Physical custody may be awarded solely to one parent or jointly to both parents. Legal custody, generally interpreted to include decision-making rights and the responsibilities and authority relating to the health, education and welfare of a child, may be award to one parent or jointly to both parents.
The “polestar” consideration in all custody decisions is based on the best interest of the child. The Supreme Court set out certain issues which the Chancellor must consider in the case of Albright v. Albright in 1983. The issues include the age of the child; health, and sex of the child; a determination of the parent that has had the continuity of care prior to the separation; which has the best parenting skills and which has the willingness and capacity to provide primary child care; the employment of the parent and responsibilities of that employment; physical and mental health and age of the parents; emotional ties of parent and child; moral fitness of parents; the home, school and community record of the child; stability of home environment and employment of each parent, and other factors relevant to the parent-child relationship. Child of a certain age may express a preference for custody and that is another factor which the Court will consider in making a custody determination.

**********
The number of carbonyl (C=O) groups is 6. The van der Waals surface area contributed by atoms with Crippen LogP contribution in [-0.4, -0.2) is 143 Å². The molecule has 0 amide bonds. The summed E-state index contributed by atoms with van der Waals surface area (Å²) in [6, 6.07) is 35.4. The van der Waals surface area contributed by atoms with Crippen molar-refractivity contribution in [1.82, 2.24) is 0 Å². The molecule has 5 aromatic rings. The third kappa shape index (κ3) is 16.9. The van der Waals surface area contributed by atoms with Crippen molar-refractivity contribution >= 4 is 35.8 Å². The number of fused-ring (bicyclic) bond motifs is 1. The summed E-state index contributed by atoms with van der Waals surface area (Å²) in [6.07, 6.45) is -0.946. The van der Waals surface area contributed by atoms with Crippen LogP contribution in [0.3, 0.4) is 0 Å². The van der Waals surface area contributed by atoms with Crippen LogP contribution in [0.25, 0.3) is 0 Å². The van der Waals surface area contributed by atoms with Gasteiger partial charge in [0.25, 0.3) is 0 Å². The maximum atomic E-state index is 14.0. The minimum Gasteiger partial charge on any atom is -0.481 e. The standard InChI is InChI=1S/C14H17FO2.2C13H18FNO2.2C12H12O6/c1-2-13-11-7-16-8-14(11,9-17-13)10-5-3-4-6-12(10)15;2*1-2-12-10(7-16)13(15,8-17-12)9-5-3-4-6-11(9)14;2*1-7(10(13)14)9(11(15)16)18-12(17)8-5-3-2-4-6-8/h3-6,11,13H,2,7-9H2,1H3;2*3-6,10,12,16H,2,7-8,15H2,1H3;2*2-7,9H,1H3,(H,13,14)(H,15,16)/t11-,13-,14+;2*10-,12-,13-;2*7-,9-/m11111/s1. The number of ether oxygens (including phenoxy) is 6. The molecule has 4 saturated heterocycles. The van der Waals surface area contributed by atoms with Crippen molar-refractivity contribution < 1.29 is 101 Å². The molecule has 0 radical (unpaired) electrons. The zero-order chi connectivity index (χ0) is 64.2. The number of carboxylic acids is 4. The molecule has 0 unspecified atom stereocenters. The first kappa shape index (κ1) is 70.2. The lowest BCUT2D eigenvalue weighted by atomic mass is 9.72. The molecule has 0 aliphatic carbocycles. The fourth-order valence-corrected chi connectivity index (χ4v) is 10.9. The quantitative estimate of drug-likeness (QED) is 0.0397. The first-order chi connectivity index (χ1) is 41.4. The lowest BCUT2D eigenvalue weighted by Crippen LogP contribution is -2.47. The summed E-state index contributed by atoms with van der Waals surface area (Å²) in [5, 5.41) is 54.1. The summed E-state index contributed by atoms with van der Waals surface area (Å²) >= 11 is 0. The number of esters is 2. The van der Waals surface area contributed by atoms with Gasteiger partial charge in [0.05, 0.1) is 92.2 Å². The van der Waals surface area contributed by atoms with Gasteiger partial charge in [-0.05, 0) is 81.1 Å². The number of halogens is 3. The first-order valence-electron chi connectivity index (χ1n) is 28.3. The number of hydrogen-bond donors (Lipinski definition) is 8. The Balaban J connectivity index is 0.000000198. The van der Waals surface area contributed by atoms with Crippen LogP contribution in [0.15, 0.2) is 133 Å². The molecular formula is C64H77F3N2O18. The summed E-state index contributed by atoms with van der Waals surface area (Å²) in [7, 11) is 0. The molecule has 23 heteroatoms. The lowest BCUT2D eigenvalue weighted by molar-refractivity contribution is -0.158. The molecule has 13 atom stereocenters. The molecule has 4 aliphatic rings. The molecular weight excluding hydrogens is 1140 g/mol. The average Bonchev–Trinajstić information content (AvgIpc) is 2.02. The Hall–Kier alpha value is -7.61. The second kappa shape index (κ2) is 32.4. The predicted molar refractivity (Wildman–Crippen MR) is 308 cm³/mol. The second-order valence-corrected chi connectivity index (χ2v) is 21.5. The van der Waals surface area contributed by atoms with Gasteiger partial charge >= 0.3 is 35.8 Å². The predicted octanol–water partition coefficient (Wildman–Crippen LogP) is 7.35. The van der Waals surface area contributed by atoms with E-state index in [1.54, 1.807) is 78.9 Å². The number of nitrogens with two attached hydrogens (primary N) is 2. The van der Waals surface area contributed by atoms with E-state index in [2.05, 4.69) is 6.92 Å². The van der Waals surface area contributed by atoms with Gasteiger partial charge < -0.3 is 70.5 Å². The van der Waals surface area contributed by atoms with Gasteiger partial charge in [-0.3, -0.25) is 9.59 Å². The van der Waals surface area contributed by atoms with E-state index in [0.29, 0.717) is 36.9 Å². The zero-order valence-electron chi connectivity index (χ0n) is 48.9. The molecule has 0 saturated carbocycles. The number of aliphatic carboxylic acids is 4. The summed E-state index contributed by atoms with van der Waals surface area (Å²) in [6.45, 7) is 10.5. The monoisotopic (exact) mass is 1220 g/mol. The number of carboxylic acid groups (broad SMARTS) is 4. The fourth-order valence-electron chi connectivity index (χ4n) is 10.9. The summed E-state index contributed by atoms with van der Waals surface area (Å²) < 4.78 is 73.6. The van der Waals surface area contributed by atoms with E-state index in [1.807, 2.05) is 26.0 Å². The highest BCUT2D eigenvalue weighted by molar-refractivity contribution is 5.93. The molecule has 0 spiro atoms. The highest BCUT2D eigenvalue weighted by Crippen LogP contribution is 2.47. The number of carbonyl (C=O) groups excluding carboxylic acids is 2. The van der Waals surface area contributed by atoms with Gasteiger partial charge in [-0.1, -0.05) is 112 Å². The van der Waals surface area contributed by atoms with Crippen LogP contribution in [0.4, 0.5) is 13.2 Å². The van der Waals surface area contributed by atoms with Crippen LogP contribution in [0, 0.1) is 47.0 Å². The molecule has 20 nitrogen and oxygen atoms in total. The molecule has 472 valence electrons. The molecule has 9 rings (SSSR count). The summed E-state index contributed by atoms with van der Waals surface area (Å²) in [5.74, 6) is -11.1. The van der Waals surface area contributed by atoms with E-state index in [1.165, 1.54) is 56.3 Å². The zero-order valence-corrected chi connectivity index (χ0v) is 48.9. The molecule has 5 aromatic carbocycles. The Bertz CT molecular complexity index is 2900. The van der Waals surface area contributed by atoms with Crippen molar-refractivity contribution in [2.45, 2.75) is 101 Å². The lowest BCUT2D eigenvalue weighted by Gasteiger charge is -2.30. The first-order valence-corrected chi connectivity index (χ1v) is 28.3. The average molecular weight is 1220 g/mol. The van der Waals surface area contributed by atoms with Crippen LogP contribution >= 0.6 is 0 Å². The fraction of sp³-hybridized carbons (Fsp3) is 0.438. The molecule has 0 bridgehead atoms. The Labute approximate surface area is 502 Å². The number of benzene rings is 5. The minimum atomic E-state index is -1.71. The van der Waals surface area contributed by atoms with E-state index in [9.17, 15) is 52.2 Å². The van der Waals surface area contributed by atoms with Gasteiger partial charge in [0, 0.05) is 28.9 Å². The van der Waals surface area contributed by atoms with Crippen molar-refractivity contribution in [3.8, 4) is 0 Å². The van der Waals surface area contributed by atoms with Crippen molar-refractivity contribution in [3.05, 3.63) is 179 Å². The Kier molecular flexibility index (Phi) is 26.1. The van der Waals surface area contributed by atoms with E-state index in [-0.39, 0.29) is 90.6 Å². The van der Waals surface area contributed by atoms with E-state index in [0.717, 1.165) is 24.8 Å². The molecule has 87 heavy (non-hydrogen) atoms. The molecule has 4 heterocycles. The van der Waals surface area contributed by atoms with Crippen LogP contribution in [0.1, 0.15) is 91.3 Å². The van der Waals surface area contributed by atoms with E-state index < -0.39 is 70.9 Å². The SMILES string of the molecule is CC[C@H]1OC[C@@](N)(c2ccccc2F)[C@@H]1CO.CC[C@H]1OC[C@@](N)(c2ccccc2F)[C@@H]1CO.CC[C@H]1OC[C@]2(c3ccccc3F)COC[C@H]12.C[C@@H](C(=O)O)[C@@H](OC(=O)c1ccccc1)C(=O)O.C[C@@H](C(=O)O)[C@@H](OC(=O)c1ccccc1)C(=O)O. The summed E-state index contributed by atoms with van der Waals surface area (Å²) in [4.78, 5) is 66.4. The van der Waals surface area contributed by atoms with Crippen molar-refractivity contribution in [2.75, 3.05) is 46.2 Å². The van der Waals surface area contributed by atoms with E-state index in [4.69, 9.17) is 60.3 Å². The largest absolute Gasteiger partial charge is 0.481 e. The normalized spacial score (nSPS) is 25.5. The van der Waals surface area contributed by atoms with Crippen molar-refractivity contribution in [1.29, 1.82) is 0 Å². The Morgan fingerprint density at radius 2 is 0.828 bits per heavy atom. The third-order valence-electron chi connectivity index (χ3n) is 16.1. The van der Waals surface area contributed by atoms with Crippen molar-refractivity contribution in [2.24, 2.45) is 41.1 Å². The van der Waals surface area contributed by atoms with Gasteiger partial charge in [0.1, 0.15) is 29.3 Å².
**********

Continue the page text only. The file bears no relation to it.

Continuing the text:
This is not intended as legal advise as each case is considered on its own merits and there are changes in the law from time to time.